When you’re a very young, very only child in a bourgeois neighbourhood, you grow up wandering around aimlessly for long periods of time. When you’re young enough to wonder and old enough to remember it, you find yourself thinking, to your later retrospective amusement, about what makes something a thing. Silently and characteristically quite alone, you stare at a weirdly bricked wall or at a broken street lamp or at someone’s old briefcase for as long as possible. Things forgotten in the context of a day become unforgettable in the context of a lifetime when you’re a very young, very only child in bourgeois neighbourhood.
When you’re a less young, less only child in a less bourgeois neighbourhood, you grow up between the school, the commute, and the pulses. When you’re young enough to notice it and old enough to understand it, you feel that pulsing in the ignited streets…in the stillness of your old neighbourhood…in your newfound friends’ eyes…in your own. You are busy and important now – everything is urgent, and everything is memorable. At some point, you decide that you are too old to be young, too outgoing to be only, and certainly too worldly to be bourgeois.
Tonight I had another chance opportunity to find myself back in the concert hall. Cellist Steven Isserlis and Pianist Connie Shih made their Royal Conservatory debuts at Bloor Street West’s Koerner Hall, playing Mendelssohn’s Cello Sonata no. 1, Liszt’s Romance oubliée, and other selected works from the 19th and 20th centuries. Something strange happened at intermission.
The building has a south-facing balcony. I remembered it from my last visit in June to be an extension of the bustle of the lobby: people talking about the performance, about music in general, about news, about sports, about the building. (People at intermissions of performances always seem to be in quite a different world – a more satisfying one.) Stepping out of the glass doors and onto the balcony, I found it empty and freezing and dark. The skyline seemed to be trying to impress somebody: lights kept flickering and changing colours. I stood by a heat lamp.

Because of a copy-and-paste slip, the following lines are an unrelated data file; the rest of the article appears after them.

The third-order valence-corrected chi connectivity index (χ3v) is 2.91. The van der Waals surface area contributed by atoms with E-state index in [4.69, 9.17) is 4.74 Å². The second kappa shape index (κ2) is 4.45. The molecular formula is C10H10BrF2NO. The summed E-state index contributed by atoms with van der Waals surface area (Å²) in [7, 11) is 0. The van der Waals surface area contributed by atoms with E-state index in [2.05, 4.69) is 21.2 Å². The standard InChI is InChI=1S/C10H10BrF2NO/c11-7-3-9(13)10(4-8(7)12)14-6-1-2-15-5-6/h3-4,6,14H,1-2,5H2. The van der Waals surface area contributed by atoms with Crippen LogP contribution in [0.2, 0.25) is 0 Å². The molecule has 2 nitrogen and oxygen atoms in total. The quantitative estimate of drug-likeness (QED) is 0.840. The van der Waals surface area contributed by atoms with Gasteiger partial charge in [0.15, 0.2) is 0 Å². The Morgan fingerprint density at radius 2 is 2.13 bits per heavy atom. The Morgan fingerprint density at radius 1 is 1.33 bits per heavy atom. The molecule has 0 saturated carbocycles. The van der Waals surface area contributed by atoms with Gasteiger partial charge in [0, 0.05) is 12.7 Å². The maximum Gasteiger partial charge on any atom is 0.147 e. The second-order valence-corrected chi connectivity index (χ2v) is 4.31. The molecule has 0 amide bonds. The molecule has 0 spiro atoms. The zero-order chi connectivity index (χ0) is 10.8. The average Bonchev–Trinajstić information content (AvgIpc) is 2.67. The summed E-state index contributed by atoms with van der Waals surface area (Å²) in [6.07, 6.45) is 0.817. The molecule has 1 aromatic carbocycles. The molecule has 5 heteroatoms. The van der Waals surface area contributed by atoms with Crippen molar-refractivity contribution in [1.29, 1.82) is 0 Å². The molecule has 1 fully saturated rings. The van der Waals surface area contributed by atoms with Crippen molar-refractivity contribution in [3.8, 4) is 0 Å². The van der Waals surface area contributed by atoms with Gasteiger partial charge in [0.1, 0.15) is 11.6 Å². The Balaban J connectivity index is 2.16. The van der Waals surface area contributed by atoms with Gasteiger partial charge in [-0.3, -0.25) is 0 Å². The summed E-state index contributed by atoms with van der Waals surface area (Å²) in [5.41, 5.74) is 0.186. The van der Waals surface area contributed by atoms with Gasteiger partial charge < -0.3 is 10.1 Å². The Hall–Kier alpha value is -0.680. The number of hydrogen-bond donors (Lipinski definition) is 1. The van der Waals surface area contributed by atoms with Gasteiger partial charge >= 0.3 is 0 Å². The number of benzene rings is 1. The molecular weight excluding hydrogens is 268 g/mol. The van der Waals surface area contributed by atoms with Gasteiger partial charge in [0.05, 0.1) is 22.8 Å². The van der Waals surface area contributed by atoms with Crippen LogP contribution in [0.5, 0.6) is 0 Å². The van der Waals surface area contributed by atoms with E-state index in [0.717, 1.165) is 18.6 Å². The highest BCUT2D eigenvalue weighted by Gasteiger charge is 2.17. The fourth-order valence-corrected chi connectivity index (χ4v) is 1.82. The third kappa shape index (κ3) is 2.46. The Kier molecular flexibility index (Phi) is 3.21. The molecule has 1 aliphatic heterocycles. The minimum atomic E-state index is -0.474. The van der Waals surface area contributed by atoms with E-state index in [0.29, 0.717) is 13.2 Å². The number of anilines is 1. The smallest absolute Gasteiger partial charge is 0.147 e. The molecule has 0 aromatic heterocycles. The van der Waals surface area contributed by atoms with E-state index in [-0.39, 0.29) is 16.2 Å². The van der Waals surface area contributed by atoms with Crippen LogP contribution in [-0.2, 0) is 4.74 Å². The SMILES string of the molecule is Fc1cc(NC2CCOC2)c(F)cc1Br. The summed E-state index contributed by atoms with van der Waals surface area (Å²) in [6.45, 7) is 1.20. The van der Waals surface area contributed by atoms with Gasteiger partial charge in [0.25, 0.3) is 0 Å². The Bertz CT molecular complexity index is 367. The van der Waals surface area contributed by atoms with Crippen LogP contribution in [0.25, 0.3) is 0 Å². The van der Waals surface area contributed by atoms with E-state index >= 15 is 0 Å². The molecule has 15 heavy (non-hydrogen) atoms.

“Sure is nice of them, hey? Putting these heat lamps here for the smokers and all.” I heard the British voice of someone who had definitely not been there before. I turned around to see a well dressed old man with a short white beard. He was not smoking, but he took out a pack and offered me a cigarette.
“No thanks, I don’t smoke,” I said.
“Me neither,” he said.
I stood leaning over the railing with my quasi-smoker friend until it became clear that he was not going to explain.
“So why are you outside?” I asked. “It can’t be very warm with that jacket on.”
“I could ask you the same question.” He replied quietly. He was right – I wasn’t exactly bundled.
“And the cigarettes?”
“What about them?”
“Why do you carry cigarettes if you don’t smoke?”
“You never know when one of your mate’s’ll need a cigarette.” It made sense at the time. We breathed normal cold air exhale clouds.
“Play something, kid?” I must have look confused. “You know, like an instrument? Flute, violin, didgeridoo…”
“You like it?”
“Yeah, a lot.”
Then he left, and disappeared into the crowd of bustling happy people. I looked out one more time over Toronto and then did the same, but not without first stopping to look at the strange brickwork in the corridor.